You say you want a revolution?
With apologies to the Beatles, that is exactly what Americans said 240 years ago with this weekend’s anniversary of the signing of the Declaration throwing off the yoke of British rule. Last week, the U.K. followed the example and expressed a desire to cast aside Brussels with the Brexit vote.
Meanwhile, back here in the former colonies, rebellion against perceived elites has fueled the rise of Donald Trump and Bernie Sanders. It is peculiar that the standard bearers against the status quo are two old white men, one a billionaire and the other in political office since the 1980s. “Politics makes strange bedfellows,” indeed.
What is driving this sentiment? The self-proclaimed sophisticates claim, in the case of Trump and Brexit, it is merely the bias of racist, xenophobic rubes. And, since their opinion was so obviously wrong, commenters are now claiming certain segments of society should lose the right to vote. The irony of calls for a return of taxation without representation during Independence Day weekend is wry, to say the least.
While it might be easy to dismiss large swaths of the population as unreasoning, hate-filled beasts, it is wrong. The fact is, like 1776, governing institutions are losing the support of the governed. British citizens, while divided, thought they were powerless when it came to Brussels; the rules and regulations of a behemoth bureaucracy were believed to threaten the core identity of “Britishness.” In some cases, they were right; rumors of EU bans on certain tea kettles and toasters are true.
The same challenges exist in the United States. Americans believe the federal government is distant and unresponsive, while the governing class seems unable to accomplish anything. Unpopular laws, like the Affordable Care Act and the bank bailouts, are forced upon an unsupportive populace. And nearly 25,000 pages of new federal rules are added annually, governing everything from drug abuse programs in schools to how often dogs need to be fed.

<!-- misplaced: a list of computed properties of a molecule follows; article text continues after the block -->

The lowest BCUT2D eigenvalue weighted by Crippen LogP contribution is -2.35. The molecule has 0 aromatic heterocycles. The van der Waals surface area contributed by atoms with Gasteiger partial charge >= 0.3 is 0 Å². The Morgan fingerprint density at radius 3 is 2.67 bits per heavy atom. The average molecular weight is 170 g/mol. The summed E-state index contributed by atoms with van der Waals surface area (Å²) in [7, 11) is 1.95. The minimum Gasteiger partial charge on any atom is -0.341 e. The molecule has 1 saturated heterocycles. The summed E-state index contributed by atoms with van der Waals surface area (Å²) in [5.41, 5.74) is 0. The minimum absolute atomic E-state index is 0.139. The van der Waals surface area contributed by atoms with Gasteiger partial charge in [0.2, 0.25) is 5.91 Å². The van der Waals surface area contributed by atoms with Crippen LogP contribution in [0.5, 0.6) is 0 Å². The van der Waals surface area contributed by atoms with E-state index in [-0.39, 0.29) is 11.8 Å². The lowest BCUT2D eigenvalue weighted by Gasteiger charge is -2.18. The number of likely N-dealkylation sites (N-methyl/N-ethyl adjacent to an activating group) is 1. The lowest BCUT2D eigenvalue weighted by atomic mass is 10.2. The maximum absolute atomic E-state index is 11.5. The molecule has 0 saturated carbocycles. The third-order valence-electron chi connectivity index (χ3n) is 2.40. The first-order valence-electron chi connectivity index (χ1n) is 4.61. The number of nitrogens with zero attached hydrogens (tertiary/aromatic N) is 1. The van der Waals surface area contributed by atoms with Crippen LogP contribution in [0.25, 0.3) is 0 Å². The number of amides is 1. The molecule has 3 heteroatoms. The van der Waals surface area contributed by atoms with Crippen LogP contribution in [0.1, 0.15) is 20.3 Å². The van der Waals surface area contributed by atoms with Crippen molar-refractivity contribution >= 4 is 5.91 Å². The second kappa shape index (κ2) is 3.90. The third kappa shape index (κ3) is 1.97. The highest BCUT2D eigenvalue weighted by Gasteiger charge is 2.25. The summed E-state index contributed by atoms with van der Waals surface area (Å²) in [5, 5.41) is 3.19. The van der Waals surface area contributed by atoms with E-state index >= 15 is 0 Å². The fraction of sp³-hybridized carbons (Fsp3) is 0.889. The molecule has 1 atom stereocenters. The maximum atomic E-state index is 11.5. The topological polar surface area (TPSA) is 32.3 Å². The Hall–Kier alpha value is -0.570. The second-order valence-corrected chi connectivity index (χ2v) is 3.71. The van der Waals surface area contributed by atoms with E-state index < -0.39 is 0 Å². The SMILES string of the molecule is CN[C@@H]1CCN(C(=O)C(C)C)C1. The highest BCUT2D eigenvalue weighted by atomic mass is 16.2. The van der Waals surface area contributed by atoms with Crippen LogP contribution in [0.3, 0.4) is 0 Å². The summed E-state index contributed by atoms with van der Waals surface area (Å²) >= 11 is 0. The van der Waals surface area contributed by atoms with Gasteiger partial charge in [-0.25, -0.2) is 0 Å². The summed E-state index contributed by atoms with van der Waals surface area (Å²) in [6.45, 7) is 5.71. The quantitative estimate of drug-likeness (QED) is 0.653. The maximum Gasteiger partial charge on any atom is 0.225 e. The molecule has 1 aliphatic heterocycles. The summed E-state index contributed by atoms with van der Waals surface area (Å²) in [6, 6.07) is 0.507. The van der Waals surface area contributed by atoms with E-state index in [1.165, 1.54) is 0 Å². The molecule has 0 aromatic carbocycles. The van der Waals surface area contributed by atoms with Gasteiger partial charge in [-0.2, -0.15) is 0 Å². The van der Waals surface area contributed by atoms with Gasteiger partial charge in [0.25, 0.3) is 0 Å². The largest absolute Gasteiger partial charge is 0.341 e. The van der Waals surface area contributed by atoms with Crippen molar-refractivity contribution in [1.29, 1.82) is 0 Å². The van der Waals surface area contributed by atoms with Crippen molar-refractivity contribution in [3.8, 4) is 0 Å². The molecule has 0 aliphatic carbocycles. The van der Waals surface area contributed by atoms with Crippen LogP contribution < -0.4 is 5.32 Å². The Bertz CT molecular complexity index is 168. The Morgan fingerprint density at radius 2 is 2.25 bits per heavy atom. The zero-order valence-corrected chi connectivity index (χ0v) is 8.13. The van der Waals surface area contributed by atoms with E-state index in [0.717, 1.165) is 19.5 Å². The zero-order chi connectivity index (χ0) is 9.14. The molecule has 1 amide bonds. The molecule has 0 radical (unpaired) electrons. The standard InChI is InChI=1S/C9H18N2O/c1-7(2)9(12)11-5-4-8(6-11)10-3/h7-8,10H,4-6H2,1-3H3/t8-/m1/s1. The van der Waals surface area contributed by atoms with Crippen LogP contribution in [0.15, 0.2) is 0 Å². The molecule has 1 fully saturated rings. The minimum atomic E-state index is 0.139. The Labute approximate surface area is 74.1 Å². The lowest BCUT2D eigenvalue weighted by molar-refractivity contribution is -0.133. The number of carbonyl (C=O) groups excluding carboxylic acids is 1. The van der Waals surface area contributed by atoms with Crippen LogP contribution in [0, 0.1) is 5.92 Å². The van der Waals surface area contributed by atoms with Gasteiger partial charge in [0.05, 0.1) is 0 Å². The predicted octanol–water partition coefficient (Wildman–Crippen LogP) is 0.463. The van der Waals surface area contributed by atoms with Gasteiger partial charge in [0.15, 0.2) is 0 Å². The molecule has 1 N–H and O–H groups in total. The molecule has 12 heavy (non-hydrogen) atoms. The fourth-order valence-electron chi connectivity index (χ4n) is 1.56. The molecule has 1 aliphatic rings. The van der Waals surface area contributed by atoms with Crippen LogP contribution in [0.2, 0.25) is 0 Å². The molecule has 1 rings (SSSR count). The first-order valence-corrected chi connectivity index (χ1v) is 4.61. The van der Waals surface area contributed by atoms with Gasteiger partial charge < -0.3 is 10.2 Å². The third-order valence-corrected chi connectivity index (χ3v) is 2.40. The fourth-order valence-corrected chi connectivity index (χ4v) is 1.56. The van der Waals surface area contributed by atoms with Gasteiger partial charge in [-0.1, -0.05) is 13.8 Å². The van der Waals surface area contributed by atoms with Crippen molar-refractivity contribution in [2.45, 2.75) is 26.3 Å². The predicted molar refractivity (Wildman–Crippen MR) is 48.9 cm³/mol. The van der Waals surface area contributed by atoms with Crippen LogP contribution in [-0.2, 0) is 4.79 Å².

Like the Brits, normal Americans feel powerless against this massive federal bureaucracy. The federal civilian workforce is double the population of Maine. Yet, when we left King George all those years ago, our founders designed a system that can help obviate the need for a “Texit” or “NoReMaine.”
That system is federalism. In the original formulation, each state in the union was, to an extent, a master of their own domain. Unfortunately, Washington’s tentacles have climbed into state-level decisions. The Bangor Daily News’ report on the LePage administration’s funding allocations highlights this fact. Maine is the oldest state in the union, and we will run out of money long before we run out of need. But byzantine federal regulations require elected officials to jump through countless hoops and file piles of paperwork — burning cash on staff and administration — to direct funds to needy elderly populations.
Instead of our own take on “Brexit-ing” and regardless of who the next president is, we should demand more authority be relinquished to the more responsive levels of government. You can love or hate Paul LePage or the Maine Legislature, but the simple fact is they act more quickly than Washington, as London is more responsive than Brussels. And while Mainers may have strong debates over tax and welfare reform, defining the “most needy” in society, or school curriculum, the answers we arrive at can be put into practice. If voters later decide those choices were wrong, new officials can change them.
So I’m with Bernie, the Brits, and the Beatles. It is time for a new American revolution, where power is returned to the states, and thus to the people. After all, to secure our rights, “Governments are instituted among Men, deriving their just powers from the consent of the governed.” And “whenever any Form of Government becomes destructive of these ends, it is the Right of the People to alter or to abolish it.”
Wise words from our nation’s birth certificate. Happy 240th Birthday, America, and have a great, safe, 4th of July.